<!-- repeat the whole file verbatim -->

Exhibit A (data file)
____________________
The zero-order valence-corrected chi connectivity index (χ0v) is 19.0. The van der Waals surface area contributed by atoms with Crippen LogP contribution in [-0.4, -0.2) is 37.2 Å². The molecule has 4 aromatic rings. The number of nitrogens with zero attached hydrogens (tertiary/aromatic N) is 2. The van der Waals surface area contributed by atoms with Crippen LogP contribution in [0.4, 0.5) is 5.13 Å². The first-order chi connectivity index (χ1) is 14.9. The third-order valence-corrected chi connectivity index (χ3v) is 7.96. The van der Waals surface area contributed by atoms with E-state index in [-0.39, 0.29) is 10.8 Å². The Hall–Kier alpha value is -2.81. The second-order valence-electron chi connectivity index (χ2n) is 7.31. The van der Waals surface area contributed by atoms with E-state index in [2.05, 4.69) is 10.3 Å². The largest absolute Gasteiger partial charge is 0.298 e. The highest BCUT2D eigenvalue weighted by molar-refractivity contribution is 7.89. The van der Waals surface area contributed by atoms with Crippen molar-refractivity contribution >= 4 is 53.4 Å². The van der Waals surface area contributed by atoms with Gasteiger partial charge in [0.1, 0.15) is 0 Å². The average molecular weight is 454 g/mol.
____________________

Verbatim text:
The zero-order valence-corrected chi connectivity index (χ0v) is 19.0. The van der Waals surface area contributed by atoms with Crippen LogP contribution in [-0.4, -0.2) is 37.2 Å². The molecule has 4 aromatic rings. The number of nitrogens with zero attached hydrogens (tertiary/aromatic N) is 2. The van der Waals surface area contributed by atoms with Crippen LogP contribution in [0.4, 0.5) is 5.13 Å². The first-order chi connectivity index (χ1) is 14.9. The third-order valence-corrected chi connectivity index (χ3v) is 7.96. The van der Waals surface area contributed by atoms with E-state index in [-0.39, 0.29) is 10.8 Å². The Hall–Kier alpha value is -2.81. The second-order valence-electron chi connectivity index (χ2n) is 7.31. The van der Waals surface area contributed by atoms with E-state index in [2.05, 4.69) is 10.3 Å². The largest absolute Gasteiger partial charge is 0.298 e. The highest BCUT2D eigenvalue weighted by molar-refractivity contribution is 7.89. The van der Waals surface area contributed by atoms with Crippen molar-refractivity contribution >= 4 is 53.4 Å². The van der Waals surface area contributed by atoms with Gasteiger partial charge in [0.1, 0.15) is 0 Å². The average molecular weight is 454 g/mol.